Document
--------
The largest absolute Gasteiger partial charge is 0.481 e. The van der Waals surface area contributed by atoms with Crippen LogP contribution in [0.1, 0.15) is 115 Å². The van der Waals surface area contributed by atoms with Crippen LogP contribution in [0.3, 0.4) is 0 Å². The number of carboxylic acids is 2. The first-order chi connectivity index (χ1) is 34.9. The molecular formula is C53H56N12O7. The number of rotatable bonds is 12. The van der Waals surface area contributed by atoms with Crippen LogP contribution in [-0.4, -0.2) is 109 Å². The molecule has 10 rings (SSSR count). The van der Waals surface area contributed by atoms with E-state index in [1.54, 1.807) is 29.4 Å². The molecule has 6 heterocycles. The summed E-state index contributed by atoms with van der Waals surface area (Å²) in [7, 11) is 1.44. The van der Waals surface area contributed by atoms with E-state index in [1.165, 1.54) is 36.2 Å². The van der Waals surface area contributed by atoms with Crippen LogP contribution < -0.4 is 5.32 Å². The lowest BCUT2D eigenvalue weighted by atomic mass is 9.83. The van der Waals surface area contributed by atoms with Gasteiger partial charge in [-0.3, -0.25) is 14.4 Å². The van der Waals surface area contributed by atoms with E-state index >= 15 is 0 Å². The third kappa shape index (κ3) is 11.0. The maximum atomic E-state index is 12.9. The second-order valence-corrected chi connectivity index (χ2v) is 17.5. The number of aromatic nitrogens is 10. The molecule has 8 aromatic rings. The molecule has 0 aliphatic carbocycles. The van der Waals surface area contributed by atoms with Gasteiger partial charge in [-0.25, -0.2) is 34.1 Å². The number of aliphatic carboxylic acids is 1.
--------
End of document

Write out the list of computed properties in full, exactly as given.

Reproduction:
The largest absolute Gasteiger partial charge is 0.481 e. The van der Waals surface area contributed by atoms with Crippen LogP contribution in [0.1, 0.15) is 115 Å². The van der Waals surface area contributed by atoms with Crippen LogP contribution in [0.3, 0.4) is 0 Å². The number of carboxylic acids is 2. The first-order chi connectivity index (χ1) is 34.9. The molecular formula is C53H56N12O7. The number of rotatable bonds is 12. The van der Waals surface area contributed by atoms with Crippen LogP contribution in [-0.4, -0.2) is 109 Å². The molecule has 10 rings (SSSR count). The van der Waals surface area contributed by atoms with E-state index in [1.54, 1.807) is 29.4 Å². The molecule has 6 heterocycles. The summed E-state index contributed by atoms with van der Waals surface area (Å²) in [7, 11) is 1.44. The van der Waals surface area contributed by atoms with E-state index in [1.165, 1.54) is 36.2 Å². The van der Waals surface area contributed by atoms with Crippen LogP contribution < -0.4 is 5.32 Å². The lowest BCUT2D eigenvalue weighted by atomic mass is 9.83. The van der Waals surface area contributed by atoms with Gasteiger partial charge in [-0.3, -0.25) is 14.4 Å². The van der Waals surface area contributed by atoms with E-state index >= 15 is 0 Å². The third kappa shape index (κ3) is 11.0. The maximum atomic E-state index is 12.9. The second-order valence-corrected chi connectivity index (χ2v) is 17.5. The number of aromatic nitrogens is 10. The molecule has 8 aromatic rings. The molecule has 0 aliphatic carbocycles. The van der Waals surface area contributed by atoms with Gasteiger partial charge in [-0.25, -0.2) is 34.1 Å². The number of aliphatic carboxylic acids is 1.